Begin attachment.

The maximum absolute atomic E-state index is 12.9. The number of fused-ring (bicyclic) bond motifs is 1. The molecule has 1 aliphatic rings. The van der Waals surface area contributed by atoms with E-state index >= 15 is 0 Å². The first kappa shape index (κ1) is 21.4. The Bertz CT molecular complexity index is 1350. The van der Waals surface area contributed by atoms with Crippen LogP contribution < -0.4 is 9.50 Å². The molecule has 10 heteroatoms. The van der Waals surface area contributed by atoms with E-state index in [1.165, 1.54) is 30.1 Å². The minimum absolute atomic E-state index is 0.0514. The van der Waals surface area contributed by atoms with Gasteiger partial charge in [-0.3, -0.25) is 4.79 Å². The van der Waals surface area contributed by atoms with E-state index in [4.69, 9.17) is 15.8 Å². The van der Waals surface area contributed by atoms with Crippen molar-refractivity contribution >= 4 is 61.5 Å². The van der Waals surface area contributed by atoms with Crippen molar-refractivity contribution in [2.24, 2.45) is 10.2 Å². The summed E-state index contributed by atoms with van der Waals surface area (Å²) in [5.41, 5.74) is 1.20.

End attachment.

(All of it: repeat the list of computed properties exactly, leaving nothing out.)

The maximum absolute atomic E-state index is 12.9. The number of fused-ring (bicyclic) bond motifs is 1. The molecule has 1 aliphatic rings. The van der Waals surface area contributed by atoms with E-state index >= 15 is 0 Å². The first kappa shape index (κ1) is 21.4. The Bertz CT molecular complexity index is 1350. The van der Waals surface area contributed by atoms with Crippen LogP contribution < -0.4 is 9.50 Å². The molecule has 10 heteroatoms. The van der Waals surface area contributed by atoms with E-state index in [1.165, 1.54) is 30.1 Å². The minimum absolute atomic E-state index is 0.0514. The van der Waals surface area contributed by atoms with Gasteiger partial charge in [-0.3, -0.25) is 4.79 Å². The van der Waals surface area contributed by atoms with E-state index in [4.69, 9.17) is 15.8 Å². The van der Waals surface area contributed by atoms with Crippen molar-refractivity contribution >= 4 is 61.5 Å². The van der Waals surface area contributed by atoms with Crippen molar-refractivity contribution in [2.24, 2.45) is 10.2 Å². The summed E-state index contributed by atoms with van der Waals surface area (Å²) in [5.41, 5.74) is 1.20.